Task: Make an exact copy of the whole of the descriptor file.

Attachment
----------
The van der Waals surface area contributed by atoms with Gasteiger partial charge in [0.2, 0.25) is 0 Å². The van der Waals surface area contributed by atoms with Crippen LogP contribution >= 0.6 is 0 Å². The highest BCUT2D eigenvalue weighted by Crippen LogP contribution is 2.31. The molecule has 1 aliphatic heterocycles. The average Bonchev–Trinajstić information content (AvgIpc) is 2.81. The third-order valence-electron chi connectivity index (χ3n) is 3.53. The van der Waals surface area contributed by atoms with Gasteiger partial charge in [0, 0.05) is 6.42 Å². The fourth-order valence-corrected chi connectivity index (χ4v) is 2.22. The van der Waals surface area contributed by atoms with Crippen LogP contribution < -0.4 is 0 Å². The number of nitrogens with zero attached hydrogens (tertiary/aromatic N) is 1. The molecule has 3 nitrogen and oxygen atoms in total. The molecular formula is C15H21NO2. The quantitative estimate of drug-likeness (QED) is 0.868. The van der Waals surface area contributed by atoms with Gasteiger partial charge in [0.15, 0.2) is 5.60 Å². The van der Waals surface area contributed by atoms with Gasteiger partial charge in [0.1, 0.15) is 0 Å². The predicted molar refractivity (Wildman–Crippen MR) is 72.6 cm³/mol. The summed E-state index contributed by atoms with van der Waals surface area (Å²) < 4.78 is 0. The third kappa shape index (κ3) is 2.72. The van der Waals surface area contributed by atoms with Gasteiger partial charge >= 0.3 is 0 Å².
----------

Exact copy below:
The van der Waals surface area contributed by atoms with Gasteiger partial charge in [0.2, 0.25) is 0 Å². The van der Waals surface area contributed by atoms with Crippen LogP contribution >= 0.6 is 0 Å². The highest BCUT2D eigenvalue weighted by Crippen LogP contribution is 2.31. The molecule has 1 aliphatic heterocycles. The average Bonchev–Trinajstić information content (AvgIpc) is 2.81. The third-order valence-electron chi connectivity index (χ3n) is 3.53. The van der Waals surface area contributed by atoms with Gasteiger partial charge in [0, 0.05) is 6.42 Å². The fourth-order valence-corrected chi connectivity index (χ4v) is 2.22. The van der Waals surface area contributed by atoms with Crippen LogP contribution < -0.4 is 0 Å². The number of nitrogens with zero attached hydrogens (tertiary/aromatic N) is 1. The molecule has 3 nitrogen and oxygen atoms in total. The molecular formula is C15H21NO2. The quantitative estimate of drug-likeness (QED) is 0.868. The van der Waals surface area contributed by atoms with Gasteiger partial charge in [0.15, 0.2) is 5.60 Å². The van der Waals surface area contributed by atoms with Gasteiger partial charge in [0.1, 0.15) is 0 Å². The predicted molar refractivity (Wildman–Crippen MR) is 72.6 cm³/mol. The summed E-state index contributed by atoms with van der Waals surface area (Å²) < 4.78 is 0. The third kappa shape index (κ3) is 2.72. The van der Waals surface area contributed by atoms with Gasteiger partial charge >= 0.3 is 0 Å².